Columns » Taxi Driver

'Happy birthday. Cheer up.'




I opened the door from inside the cab, and they got in. It was raining. One had a longish, stony expression for a Saturday night, or early Sunday morning.

"Shit, man, I guess I'm 30 now," he said.

"You are 30," said the second. "Happy Birthday. Cheer up."

"But in another 30 years I'll be 60," the first countered.

The door rolled shut. They stated their destination — an expensive townhome complex to the north — and route with quiet authority. Riding through the Colorado College area at night, the young men talked as young women with umbrellas strolled unescorted among the darkened oaks.

"'Tis age that nourisheth ...' said the second, giving a consoling pat on his friend's shoulder. "Listen to me. I was an English major."

"Yeah? Well, here's one for you: 'People do the thing they hate to do the least.'"


"You heard me."

North Nevada Avenue past the college lifts and pitches at each intersection, and a cab driver has the choice of either staying in the lane and riding it out, or going down the middle to avoid the swales. One choice is as likely to elicit an objectionable comment from a rider as the other.

"All you have to do," said the former English major, "is look at what the first 30 years were like, you know, how long they took to get here, and that's how long it will take to get to 60. See? Like a map. It's easy. You can plan the whole thing. There's lots of time and you can do whatever you want to do. Absolutely whatever. So Happy Birthday."

"You do the thing you hate to do the least."

"Stop saying that! What's that supposed to mean, anyway? I'm already sorry I asked. It sounds like some kind of trap."

"You sound like Richard Ford."

I straddled the lanes, to no one's notice.

"It is a trap," the sad, now angry one, continued. "You don't realize till it's too late. You know what you want to do, then do something else. No one tells you how important it is to do the first thing."

They had left a party at one of the big houses, shaking hands with others on the porch and walking unhurriedly into the rain. From the street, the party looked in full swing; they were leaving early.

"Driver, can we light this up in here? Do you want some with us? We'll roll down the window," said the former English major. He held out a small pipe.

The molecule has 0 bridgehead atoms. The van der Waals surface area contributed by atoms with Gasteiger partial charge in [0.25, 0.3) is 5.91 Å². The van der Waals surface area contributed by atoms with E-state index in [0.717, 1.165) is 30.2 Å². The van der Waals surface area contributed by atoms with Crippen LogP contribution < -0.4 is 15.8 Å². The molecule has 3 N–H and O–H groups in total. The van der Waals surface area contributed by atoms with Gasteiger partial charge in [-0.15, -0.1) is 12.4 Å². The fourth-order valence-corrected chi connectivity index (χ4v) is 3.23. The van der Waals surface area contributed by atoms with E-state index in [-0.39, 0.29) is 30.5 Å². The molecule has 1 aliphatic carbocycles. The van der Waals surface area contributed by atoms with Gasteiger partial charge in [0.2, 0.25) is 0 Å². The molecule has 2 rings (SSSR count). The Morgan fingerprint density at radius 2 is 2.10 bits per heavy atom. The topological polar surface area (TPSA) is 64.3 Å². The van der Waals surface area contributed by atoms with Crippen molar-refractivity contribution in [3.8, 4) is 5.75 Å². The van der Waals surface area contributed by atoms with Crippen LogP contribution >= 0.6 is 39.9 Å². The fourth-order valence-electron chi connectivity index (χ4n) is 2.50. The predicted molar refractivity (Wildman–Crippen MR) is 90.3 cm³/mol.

After a "No, thanks," he put the pipe away and again listened to his friend.

"It means you don't do the work you're supposed to do," the first spoke out. "You become a neurotic. You function well enough and everybody's fooled, but you know better. Then you're 30."

Colorado Springs abounds with corporate offices and institutions of prominence and recognition. Their employees are truly integrated into networks of enterprise and ambition. Business travelers at 5 a.m. will sometimes speak with manifest pride of their employer's activities and benevolence in Bangkok, Munich or Seoul. You listen, and nod along, and they tip well.

The first rider, the sad and now angry one, said to his friend that he worked for one of these organizations, hated it, and did not know what to do.

"I'll tell you what," his friend said in reply. "Let's dash over to Penrose Main and finish this conversation in the Emergency Room. We can sit next to the drooling paupers and shitbags who can hardly wipe themselves, and you can tell me more about the things you hate the least. Then I'll help you remember your townhouse and balcony and built-in barbecue, your 401K, your premium health insurance and travel per diem" — this went on for a while, before I heard, "and you'll stop whining and we'll go home. The driver can wait. You'll wait, won't you, sir? We won't take long."

We turned at Union and continued north, riding in tense silence. Then, leaning forward, the English major said, "So, sir, do you like driving a taxi?"

"Sometimes, yeah," I said. "It's not so bad."

And the rain came down.

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